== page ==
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Old October 5, 2021, 03:09 PM   #26
Deltadart
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During part of my Air Force munitions career, I was a technition on the AIR2A air to air rocket. This was an air launched, unguided, nuclear warhead rocket for destroying enemy bombers. The 800 pound rocket engine had an igniter that was about the size of the cardboard tube in a paper towel roll. This contained a 2 pound mixture of black powder compound. After seeing one of those test fired, we were all much more careful with inspection and testing of the igniter. Also the Air Force uses a boatload of very small practice bombs called a BDU 33. These have the same trajectory as a standard 500 pound Mk 82 bomb. The 33s use a tube that looks like a 10 inch long 12ga. shell filled with black powder. This is to make scoring much easier on the range.
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Old October 6, 2021, 01:35 AM   #27
armoredman
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reinert, if you're going to quite me, please do it right - I wasn't yelling. Second, I am right - we haven't used black powder in naval rifles since we invented smokeless powder. Primers are not the same as propellant. And I was also right that nobody in the US Navy purchases black powder for any naval round in over 70 years as the 16"50 shells we fired in the reactivated battlewagons were all WWII stock. Also, the steel sharks were retired completely and utterly. I do not know for a fact, but I believe our remaining stock of 16"50 munitions were destroyed. All remaining rounds for any gun on a naval vessel today, with the notable exception of the incredible USS Constitution, are fixed ammo, even the Zumwalt class. So to say the US Navy will be in trouble for GOEX shutting down its plant now is rather ridiculous. I moved ammunition in every caliber the US Navy and others used during my time, and not one of them was black powder - I served on an ammunition ship as a Gunners Mate, so I hazard a guess I would know, at least during that time period of the mid to late 80s.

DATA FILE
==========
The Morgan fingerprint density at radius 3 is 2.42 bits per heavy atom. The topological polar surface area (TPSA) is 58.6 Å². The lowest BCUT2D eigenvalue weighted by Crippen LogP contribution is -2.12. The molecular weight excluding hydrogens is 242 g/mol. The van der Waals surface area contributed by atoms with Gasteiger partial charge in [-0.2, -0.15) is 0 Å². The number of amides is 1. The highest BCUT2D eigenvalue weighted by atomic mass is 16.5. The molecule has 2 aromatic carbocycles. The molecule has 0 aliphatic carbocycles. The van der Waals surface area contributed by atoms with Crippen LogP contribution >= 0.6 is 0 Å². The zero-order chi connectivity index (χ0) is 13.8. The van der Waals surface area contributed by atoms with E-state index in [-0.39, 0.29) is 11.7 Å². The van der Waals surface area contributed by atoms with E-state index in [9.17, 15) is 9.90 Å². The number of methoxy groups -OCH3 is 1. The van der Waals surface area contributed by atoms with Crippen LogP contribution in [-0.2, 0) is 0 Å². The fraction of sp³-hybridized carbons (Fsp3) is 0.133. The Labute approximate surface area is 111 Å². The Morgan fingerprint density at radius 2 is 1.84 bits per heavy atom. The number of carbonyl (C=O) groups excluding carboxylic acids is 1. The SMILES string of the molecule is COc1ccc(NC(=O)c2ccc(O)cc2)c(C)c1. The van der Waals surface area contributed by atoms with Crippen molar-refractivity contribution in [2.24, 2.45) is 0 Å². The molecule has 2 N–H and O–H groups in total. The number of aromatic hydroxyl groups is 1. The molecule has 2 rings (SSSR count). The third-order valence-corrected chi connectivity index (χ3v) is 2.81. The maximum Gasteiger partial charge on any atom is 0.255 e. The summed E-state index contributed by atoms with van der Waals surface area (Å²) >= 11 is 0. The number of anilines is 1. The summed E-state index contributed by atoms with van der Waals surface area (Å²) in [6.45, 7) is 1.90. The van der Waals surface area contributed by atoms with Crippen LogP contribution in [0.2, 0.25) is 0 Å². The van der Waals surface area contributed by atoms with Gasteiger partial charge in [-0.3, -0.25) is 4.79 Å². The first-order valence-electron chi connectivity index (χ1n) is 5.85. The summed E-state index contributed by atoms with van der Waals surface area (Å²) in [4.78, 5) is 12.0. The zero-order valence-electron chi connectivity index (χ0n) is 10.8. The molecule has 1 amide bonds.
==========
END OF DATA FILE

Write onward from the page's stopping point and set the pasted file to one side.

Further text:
I can believe black would be used for training air dropped munitions, you are very right, Deltadart, it IS a nice noticeable smoke cloud. It beats the heck out of the flour sacks we used in the interwar years.
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Old October 6, 2021, 08:14 AM   #28
reinert
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My apologies armoredman. I never meant you were yelling; truly sorry about that. I need to learn how to quote another's post properly; I don't do that very often, and again, my bad. And I never meant to insinuate that black powder was used as the propellant in those big battleship guns. It was all about black powder being used as a primer source for those guns, and that our military still uses yearly contracted black powder (however Uncle Sam uses it), which info I got from another firearms website.